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Ethiopia

The Importance of Ethiopia

SMIL works closely with the Ethiopian Institute of Agricultural Research (EIAR) based at the Melkassa Agricultural Research Center (MARC). SMIL also works with universities, regional research programs, and scientists based at other EIAR centers. Ethiopia is considered one of the centers of genetic origin of sorghum and is home to thousands of diverse landraces and improved varieties. Sorghum is a multi-use crop providing grain for consumption to a population of 115 million, of which 41% are under the age of 15. Sorghum is a key source of feed and fodder for Ethiopia’s livestock population, which is the largest in the African continent.

SMIL in Ethiopia

March 8, 2022

SMIL Celebrates International Women’s Day

January 13, 2022

New technology helps Ethiopian farmers increase sorghum yields

January 11, 2022

Genetic Improvement of Sorghum for Resistance to Fungal Pathogens

January 4, 2022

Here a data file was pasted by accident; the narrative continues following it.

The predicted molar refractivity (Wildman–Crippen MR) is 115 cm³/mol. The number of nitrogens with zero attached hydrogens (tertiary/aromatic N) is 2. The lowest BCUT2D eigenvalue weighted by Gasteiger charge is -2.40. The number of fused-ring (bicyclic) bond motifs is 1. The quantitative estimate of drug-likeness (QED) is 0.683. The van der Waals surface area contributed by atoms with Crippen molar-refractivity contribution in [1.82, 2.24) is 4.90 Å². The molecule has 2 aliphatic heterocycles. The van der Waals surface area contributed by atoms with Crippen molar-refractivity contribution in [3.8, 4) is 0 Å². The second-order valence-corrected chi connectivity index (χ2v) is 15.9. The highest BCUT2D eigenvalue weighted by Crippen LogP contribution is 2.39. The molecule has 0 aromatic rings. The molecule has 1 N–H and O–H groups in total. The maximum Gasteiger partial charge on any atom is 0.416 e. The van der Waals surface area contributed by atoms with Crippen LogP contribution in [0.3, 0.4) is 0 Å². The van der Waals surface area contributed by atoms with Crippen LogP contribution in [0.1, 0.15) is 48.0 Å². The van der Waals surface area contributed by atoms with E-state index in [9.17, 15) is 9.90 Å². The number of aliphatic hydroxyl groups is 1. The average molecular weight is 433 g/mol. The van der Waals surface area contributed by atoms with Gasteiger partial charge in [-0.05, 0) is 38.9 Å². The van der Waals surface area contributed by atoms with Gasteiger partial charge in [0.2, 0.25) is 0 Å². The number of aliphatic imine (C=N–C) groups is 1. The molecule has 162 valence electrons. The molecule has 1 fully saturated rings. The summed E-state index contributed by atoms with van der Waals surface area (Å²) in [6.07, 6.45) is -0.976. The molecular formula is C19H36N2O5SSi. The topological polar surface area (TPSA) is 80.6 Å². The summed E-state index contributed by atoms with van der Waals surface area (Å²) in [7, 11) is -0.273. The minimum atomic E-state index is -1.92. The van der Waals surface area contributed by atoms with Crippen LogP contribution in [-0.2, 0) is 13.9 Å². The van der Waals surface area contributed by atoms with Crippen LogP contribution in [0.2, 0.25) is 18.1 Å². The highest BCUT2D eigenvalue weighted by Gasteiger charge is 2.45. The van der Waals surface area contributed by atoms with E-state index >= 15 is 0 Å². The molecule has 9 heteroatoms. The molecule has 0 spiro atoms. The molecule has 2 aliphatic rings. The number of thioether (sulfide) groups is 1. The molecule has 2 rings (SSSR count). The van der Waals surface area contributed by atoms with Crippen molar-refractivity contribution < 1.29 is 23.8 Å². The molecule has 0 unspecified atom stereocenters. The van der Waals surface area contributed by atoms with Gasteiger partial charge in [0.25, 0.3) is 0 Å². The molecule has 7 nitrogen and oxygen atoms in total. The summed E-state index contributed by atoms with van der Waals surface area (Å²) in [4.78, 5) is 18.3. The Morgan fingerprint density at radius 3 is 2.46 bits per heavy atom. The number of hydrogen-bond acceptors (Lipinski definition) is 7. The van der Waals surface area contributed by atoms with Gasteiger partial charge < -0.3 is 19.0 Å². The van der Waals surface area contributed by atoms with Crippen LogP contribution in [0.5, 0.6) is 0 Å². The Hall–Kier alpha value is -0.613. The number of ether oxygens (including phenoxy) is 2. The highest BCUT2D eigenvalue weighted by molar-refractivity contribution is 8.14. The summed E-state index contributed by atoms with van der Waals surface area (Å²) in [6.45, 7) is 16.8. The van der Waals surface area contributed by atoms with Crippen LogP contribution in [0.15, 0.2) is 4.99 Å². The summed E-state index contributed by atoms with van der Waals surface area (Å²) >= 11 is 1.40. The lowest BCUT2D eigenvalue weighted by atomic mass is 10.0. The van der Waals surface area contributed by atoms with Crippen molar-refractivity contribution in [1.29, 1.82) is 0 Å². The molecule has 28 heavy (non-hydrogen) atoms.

Advancing Improved Functionality and Protein Quality Sorghum Hybrids for Food Applications in Ethiopia

January 2, 2022

Genetic Enhancement of Sorghum to Promote Commercial Seed Supply and Grain Market Development

January 11, 2021

Improved Crop Genetics, Production Practices and Processing Methods for Increased Productivity and Nutrition for Smallholder Sorghum Producers in Ethiopia

  • Dr. Abadi Gebre Mezgebe
    In Ethiopia, we are creating innovative ideas to use sorghum and millet. Cookies have been developed with sorghum, wheat, and sweet potato. These are the types of innovations our younger scientists need to be working on.
    Dr. Abadi Gebre Mezgebe
    SMIL Researcher
  • Dr. Alemu Tirfessa
    Our first goal is to support smallholder farmers to get a better yield and support their families. If we are able to support our smallholder farmers, public and private partners, we are succeeding and that is what SMIL does. SMIL helps us be capable to support our different partners and keep us strong and competent in Ethiopia and the region as well. The other thing we have seen is that the SMIL project has published good science in peer-reviewed journals. The output is not only for us, it is for all the sorghum and millet community.
    Dr. Alemu Tirfessa
    SMIL Country Coordinator - Ethiopia
  • Dr. Bettina Haussmann
    A project in Ethiopia with a large collection of sorghum was an efficient means to adapt sorghum to stressful environments. It's a genetic resource that we were able to make available to other breeding programs.
    Dr. Bettina Haussmann
    SMIL External Advisory Board Member